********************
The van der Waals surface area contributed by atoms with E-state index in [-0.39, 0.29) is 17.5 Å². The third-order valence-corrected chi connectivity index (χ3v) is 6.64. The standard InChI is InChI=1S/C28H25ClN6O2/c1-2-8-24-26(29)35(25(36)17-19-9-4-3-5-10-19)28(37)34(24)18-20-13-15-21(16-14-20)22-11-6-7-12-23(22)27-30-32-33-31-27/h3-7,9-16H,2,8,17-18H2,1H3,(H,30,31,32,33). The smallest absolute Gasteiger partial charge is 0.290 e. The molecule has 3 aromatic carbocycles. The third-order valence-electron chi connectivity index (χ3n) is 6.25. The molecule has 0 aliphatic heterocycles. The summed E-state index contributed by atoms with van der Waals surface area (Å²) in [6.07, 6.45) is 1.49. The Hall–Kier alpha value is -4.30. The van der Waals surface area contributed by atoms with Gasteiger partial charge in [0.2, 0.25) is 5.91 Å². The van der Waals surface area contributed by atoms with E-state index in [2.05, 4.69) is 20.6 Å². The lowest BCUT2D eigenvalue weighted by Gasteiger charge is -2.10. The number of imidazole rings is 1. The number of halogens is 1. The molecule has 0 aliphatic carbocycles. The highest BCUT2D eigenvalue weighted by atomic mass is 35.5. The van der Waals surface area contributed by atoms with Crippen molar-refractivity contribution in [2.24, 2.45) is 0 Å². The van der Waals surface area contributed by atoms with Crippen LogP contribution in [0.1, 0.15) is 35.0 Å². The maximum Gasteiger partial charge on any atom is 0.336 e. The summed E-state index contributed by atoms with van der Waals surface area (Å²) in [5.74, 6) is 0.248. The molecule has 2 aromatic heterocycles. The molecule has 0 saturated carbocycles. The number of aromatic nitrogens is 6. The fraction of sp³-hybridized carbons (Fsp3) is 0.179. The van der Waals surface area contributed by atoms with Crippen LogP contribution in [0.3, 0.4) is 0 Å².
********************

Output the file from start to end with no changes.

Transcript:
The van der Waals surface area contributed by atoms with E-state index in [-0.39, 0.29) is 17.5 Å². The third-order valence-corrected chi connectivity index (χ3v) is 6.64. The standard InChI is InChI=1S/C28H25ClN6O2/c1-2-8-24-26(29)35(25(36)17-19-9-4-3-5-10-19)28(37)34(24)18-20-13-15-21(16-14-20)22-11-6-7-12-23(22)27-30-32-33-31-27/h3-7,9-16H,2,8,17-18H2,1H3,(H,30,31,32,33). The smallest absolute Gasteiger partial charge is 0.290 e. The molecule has 3 aromatic carbocycles. The third-order valence-electron chi connectivity index (χ3n) is 6.25. The molecule has 0 aliphatic heterocycles. The summed E-state index contributed by atoms with van der Waals surface area (Å²) in [6.07, 6.45) is 1.49. The Hall–Kier alpha value is -4.30. The van der Waals surface area contributed by atoms with Gasteiger partial charge in [0.2, 0.25) is 5.91 Å². The van der Waals surface area contributed by atoms with E-state index in [2.05, 4.69) is 20.6 Å². The lowest BCUT2D eigenvalue weighted by Gasteiger charge is -2.10. The number of imidazole rings is 1. The number of halogens is 1. The molecule has 0 aliphatic carbocycles. The highest BCUT2D eigenvalue weighted by atomic mass is 35.5. The van der Waals surface area contributed by atoms with Crippen molar-refractivity contribution in [2.24, 2.45) is 0 Å². The van der Waals surface area contributed by atoms with Crippen LogP contribution in [0.1, 0.15) is 35.0 Å². The maximum Gasteiger partial charge on any atom is 0.336 e. The summed E-state index contributed by atoms with van der Waals surface area (Å²) in [5.74, 6) is 0.248. The molecule has 2 aromatic heterocycles. The molecule has 0 saturated carbocycles. The number of aromatic nitrogens is 6. The fraction of sp³-hybridized carbons (Fsp3) is 0.179. The van der Waals surface area contributed by atoms with Crippen LogP contribution in [0.3, 0.4) is 0 Å².